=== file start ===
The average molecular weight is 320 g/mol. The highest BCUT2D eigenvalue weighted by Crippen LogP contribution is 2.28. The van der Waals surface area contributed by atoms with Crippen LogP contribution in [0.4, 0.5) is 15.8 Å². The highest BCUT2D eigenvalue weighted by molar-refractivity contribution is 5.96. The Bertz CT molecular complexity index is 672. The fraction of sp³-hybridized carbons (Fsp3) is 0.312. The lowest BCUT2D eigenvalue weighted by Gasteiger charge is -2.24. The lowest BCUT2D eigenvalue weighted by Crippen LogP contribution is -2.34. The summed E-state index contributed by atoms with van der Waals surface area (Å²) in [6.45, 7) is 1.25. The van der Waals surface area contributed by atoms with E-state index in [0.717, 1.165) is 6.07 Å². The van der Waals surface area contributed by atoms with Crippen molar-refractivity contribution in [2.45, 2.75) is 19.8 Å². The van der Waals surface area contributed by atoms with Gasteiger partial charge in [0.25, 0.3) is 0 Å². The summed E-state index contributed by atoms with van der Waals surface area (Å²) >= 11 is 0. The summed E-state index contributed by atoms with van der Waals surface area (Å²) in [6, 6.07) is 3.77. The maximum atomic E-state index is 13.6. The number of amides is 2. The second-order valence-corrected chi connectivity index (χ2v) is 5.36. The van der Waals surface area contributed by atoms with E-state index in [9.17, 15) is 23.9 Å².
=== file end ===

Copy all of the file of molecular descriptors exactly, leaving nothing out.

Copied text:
The average molecular weight is 320 g/mol. The highest BCUT2D eigenvalue weighted by Crippen LogP contribution is 2.28. The van der Waals surface area contributed by atoms with Crippen LogP contribution in [0.4, 0.5) is 15.8 Å². The highest BCUT2D eigenvalue weighted by molar-refractivity contribution is 5.96. The Bertz CT molecular complexity index is 672. The fraction of sp³-hybridized carbons (Fsp3) is 0.312. The lowest BCUT2D eigenvalue weighted by Gasteiger charge is -2.24. The lowest BCUT2D eigenvalue weighted by Crippen LogP contribution is -2.34. The summed E-state index contributed by atoms with van der Waals surface area (Å²) in [6.45, 7) is 1.25. The van der Waals surface area contributed by atoms with E-state index in [0.717, 1.165) is 6.07 Å². The van der Waals surface area contributed by atoms with Crippen molar-refractivity contribution in [2.45, 2.75) is 19.8 Å². The van der Waals surface area contributed by atoms with Gasteiger partial charge in [0.25, 0.3) is 0 Å². The summed E-state index contributed by atoms with van der Waals surface area (Å²) >= 11 is 0. The summed E-state index contributed by atoms with van der Waals surface area (Å²) in [6, 6.07) is 3.77. The maximum atomic E-state index is 13.6. The number of amides is 2. The second-order valence-corrected chi connectivity index (χ2v) is 5.36. The van der Waals surface area contributed by atoms with E-state index in [9.17, 15) is 23.9 Å².